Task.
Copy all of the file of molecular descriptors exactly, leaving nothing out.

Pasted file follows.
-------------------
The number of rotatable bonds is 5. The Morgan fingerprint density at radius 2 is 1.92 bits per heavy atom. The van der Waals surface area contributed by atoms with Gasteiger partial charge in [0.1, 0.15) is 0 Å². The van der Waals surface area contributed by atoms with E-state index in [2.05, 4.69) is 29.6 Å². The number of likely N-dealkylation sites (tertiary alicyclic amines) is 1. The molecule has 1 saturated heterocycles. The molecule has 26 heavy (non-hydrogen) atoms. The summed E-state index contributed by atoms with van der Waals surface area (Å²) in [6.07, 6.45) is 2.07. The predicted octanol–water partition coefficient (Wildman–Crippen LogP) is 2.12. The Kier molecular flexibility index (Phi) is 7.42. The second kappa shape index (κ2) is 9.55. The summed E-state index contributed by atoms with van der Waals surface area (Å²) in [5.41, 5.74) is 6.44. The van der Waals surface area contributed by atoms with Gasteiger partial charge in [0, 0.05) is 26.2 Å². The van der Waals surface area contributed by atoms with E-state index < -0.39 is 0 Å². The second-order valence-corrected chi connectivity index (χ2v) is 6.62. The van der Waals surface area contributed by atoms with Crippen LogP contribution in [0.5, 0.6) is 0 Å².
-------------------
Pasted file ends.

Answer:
The number of rotatable bonds is 5. The Morgan fingerprint density at radius 2 is 1.92 bits per heavy atom. The van der Waals surface area contributed by atoms with Gasteiger partial charge in [0.1, 0.15) is 0 Å². The van der Waals surface area contributed by atoms with E-state index in [2.05, 4.69) is 29.6 Å². The number of likely N-dealkylation sites (tertiary alicyclic amines) is 1. The molecule has 1 saturated heterocycles. The molecule has 26 heavy (non-hydrogen) atoms. The summed E-state index contributed by atoms with van der Waals surface area (Å²) in [6.07, 6.45) is 2.07. The predicted octanol–water partition coefficient (Wildman–Crippen LogP) is 2.12. The Kier molecular flexibility index (Phi) is 7.42. The second kappa shape index (κ2) is 9.55. The summed E-state index contributed by atoms with van der Waals surface area (Å²) in [5.41, 5.74) is 6.44. The van der Waals surface area contributed by atoms with Gasteiger partial charge in [0, 0.05) is 26.2 Å². The van der Waals surface area contributed by atoms with E-state index < -0.39 is 0 Å². The second-order valence-corrected chi connectivity index (χ2v) is 6.62. The van der Waals surface area contributed by atoms with Crippen LogP contribution in [0.5, 0.6) is 0 Å².